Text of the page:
Journal of Business & Technology Law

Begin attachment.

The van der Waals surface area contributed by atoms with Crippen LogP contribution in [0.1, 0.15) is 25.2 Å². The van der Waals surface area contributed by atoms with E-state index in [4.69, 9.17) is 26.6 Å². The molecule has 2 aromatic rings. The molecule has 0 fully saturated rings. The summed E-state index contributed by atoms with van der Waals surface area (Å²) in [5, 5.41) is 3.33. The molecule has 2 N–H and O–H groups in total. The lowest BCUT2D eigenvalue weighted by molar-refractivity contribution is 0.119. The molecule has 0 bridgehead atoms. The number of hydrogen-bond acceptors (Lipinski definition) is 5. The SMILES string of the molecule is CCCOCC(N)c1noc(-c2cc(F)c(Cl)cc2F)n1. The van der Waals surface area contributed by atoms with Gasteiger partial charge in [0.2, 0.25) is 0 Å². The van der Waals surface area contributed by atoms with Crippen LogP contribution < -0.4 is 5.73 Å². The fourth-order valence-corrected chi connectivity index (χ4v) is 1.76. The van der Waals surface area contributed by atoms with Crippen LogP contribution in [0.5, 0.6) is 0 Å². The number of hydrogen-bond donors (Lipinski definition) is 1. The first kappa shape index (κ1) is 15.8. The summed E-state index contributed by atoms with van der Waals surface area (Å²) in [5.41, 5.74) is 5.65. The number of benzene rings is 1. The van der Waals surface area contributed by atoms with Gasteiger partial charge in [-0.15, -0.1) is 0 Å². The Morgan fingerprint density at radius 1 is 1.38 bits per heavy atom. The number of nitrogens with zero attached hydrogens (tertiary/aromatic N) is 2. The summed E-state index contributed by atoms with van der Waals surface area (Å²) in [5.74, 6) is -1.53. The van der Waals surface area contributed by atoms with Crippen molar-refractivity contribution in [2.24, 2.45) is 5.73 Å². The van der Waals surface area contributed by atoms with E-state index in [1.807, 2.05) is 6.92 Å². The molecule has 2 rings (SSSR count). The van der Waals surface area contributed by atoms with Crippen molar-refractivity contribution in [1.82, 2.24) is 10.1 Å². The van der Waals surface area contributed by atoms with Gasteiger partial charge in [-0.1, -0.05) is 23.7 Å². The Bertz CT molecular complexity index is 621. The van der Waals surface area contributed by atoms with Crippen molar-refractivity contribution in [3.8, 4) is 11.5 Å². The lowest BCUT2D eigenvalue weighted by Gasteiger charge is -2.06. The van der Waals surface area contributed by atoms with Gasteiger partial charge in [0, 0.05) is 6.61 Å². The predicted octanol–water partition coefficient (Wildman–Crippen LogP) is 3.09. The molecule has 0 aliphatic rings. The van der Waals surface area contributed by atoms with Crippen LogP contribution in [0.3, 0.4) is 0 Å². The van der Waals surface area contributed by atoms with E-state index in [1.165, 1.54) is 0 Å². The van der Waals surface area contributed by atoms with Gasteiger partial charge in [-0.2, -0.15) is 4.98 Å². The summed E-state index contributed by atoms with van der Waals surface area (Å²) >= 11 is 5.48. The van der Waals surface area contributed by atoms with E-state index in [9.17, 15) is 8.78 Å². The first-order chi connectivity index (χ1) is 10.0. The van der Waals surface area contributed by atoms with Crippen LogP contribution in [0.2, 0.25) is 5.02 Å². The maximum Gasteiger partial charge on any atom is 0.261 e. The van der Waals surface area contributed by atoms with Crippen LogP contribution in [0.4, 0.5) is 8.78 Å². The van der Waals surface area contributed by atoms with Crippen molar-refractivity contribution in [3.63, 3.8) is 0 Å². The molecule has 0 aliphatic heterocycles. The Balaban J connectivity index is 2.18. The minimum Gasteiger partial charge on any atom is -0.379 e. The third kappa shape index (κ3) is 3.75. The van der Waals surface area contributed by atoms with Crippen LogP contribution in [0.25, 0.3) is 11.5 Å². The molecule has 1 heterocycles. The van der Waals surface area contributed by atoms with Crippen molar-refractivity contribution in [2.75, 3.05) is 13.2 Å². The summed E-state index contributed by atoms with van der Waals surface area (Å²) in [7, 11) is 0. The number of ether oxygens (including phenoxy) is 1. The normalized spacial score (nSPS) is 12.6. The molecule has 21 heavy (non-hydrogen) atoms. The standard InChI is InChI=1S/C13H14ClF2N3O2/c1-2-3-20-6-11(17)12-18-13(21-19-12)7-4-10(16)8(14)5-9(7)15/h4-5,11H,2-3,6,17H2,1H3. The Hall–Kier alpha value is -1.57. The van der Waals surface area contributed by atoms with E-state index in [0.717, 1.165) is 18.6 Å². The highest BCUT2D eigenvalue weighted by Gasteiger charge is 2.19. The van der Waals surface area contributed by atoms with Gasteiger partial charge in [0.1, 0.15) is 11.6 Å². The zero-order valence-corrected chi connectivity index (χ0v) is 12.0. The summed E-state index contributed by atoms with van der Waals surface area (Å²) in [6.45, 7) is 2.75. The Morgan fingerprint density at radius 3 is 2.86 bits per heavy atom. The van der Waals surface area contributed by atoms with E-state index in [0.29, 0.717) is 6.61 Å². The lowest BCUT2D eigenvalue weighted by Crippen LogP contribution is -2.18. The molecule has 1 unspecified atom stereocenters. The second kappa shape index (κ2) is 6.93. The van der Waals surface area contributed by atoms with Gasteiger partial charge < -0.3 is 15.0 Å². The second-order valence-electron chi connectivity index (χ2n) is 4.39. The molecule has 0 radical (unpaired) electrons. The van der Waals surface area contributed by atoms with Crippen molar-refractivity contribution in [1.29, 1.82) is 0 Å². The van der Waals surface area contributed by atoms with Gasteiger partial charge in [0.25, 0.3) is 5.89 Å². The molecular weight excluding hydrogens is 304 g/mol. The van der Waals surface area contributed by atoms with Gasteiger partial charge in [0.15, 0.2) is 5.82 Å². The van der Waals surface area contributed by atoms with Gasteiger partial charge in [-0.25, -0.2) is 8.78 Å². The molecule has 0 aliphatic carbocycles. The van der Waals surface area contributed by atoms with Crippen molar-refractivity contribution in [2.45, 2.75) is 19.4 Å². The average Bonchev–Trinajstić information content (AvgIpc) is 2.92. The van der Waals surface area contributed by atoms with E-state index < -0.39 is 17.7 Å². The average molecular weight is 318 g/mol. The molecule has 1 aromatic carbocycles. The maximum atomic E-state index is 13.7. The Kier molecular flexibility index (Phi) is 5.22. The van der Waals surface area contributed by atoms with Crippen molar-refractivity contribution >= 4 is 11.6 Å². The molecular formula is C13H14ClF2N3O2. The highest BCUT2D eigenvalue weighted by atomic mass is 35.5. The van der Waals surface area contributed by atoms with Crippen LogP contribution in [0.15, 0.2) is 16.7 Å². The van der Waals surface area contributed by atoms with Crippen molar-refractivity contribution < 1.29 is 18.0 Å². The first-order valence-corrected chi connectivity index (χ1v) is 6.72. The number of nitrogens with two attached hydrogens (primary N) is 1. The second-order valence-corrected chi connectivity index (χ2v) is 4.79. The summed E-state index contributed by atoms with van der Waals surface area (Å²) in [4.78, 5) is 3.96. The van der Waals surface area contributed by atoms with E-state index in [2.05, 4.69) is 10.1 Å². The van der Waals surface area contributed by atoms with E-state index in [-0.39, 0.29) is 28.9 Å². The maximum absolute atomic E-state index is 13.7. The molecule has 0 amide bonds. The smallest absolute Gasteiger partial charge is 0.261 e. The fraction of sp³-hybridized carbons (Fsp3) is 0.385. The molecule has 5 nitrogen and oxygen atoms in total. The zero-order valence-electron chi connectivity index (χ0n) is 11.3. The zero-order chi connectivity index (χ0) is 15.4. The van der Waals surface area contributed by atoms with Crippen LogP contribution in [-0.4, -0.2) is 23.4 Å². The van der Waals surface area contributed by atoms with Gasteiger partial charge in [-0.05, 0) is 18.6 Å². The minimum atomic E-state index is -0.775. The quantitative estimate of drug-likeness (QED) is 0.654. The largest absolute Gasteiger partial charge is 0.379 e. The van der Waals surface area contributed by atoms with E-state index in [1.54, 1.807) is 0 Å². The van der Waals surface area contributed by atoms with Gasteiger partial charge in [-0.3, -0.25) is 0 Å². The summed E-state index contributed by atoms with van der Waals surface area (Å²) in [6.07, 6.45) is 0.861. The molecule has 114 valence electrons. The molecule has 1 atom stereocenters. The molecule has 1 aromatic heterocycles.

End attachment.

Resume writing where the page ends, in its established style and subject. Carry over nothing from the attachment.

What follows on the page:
Machines powered by artificial intelligence (“AI”) are on the rise. In many use cases, their performance today already exceeds human capabilities. In this essay, I explore fundamental regulatory issues related to such “autonomous machines.” In doing so, I adopt an analytical perspective that highlights the importance of what this article refers to as the “deep normative structure” of a particular society for crucial policy choices with respect to autonomous machines. This paper makes two principal claims. First, the jargon of welfare economics appears well-suited to analyze the chances and risks of innovative new technologies, and it is also reflected in legal doctrine on risk, responsibility and regulation. A pure welfarist conception of “the good” will tend to move a society into a direction in which autonomous systems will eventually take a prominent role. However, such a conception assumes more than the welfarist calculus can yield, and it also ignores the categorical difference between machine and human characteristic of Western legal systems. Second, taking the “deep normative structure” of Western legal systems seriously leads to policy conclusions regarding the regulation of autonomous machines that emphasize this categorical difference. Such a humanistic approach acknowledges human weaknesses and failures and protects humans. It is characterized by fundamental human rights and by the desire to achieve some level of distributive justice. Welfaristic pursuits are constrained by these humanistic features, and the severity of these constraints differs from jurisdiction to jurisdiction. The argument is illustrated with legal applications taken from various issues in the field of contract and tort.